This isn’t directly involved with my causes of patient engagement and participatory medicine, unless you believe that a patient engaged in their health wants to know the best way to be healthy (duh) and thus avoid the need for health care. It keeps costs lower and keeps the family out of the hospital – good deal, huh?
The best way to do that, of course, is with prevention and good primary care. So you’d think preventive services would be the most highly valued.
Well, they’re not, and a major reason is that there’s been a secretive rate-setting cabal for twenty years, which decides who’ll be paid how much. And those people vote, year after year, to pay primary physicians less, and pay specialists more. To quote a Wall Street Journal article last fall:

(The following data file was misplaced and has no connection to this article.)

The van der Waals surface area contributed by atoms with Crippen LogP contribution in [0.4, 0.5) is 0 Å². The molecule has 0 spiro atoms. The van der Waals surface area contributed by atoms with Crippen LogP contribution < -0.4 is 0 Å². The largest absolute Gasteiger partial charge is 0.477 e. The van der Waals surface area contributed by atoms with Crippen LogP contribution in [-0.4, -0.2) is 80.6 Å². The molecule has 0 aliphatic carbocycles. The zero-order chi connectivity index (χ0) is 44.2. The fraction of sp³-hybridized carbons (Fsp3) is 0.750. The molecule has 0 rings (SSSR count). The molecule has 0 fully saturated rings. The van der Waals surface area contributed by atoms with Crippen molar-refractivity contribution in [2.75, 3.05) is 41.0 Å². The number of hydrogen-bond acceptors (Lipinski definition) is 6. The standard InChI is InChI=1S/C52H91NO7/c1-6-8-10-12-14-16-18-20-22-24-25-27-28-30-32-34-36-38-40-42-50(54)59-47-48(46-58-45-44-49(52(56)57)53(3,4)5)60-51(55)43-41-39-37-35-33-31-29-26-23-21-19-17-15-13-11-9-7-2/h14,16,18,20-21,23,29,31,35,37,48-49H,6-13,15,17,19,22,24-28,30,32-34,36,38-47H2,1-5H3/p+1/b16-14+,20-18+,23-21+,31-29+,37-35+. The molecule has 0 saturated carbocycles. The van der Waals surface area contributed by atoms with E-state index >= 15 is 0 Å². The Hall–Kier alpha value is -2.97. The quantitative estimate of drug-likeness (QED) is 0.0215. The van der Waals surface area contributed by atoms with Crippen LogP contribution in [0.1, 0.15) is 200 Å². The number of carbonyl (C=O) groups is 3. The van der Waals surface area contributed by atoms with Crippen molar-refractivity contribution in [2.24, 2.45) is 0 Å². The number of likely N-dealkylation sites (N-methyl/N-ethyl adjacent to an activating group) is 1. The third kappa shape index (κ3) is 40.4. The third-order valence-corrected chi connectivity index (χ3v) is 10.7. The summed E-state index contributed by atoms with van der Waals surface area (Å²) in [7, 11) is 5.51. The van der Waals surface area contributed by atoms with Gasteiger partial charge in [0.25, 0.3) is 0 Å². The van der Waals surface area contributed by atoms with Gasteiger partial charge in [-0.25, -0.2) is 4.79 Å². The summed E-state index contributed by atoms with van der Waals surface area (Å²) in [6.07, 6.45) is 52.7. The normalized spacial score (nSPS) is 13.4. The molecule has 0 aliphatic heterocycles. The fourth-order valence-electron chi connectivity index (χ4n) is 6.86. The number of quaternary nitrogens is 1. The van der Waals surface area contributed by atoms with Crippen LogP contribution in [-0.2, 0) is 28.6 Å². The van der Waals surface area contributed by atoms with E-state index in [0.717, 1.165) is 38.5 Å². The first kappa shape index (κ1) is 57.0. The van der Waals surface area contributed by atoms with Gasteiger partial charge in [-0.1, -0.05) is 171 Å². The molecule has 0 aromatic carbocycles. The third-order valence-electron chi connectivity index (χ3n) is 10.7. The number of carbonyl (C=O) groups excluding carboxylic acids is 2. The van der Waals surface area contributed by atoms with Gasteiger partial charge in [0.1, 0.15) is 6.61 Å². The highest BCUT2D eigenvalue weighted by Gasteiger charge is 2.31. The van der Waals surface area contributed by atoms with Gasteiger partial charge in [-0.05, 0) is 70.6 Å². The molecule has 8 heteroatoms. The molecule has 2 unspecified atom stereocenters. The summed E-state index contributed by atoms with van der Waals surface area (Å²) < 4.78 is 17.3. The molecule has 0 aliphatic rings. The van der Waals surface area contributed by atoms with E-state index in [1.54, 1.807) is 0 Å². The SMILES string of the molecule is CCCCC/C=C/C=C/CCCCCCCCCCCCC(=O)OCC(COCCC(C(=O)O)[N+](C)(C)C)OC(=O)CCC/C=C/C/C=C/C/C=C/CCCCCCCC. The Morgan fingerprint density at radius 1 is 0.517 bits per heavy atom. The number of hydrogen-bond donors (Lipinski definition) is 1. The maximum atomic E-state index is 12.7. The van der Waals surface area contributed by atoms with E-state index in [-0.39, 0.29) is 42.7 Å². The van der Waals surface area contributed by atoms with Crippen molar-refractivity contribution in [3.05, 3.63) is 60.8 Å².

Three times a year, 29 doctors gather around a table in a hotel meeting room. Their job is an unusual one: divvying up billions of Medicare dollars.
The group, convened by the American Medical Association, has no official government standing. Members are mostly selected by medical-specialty trade groups. Anyone who attends its meetings must sign a confidentiality agreement. …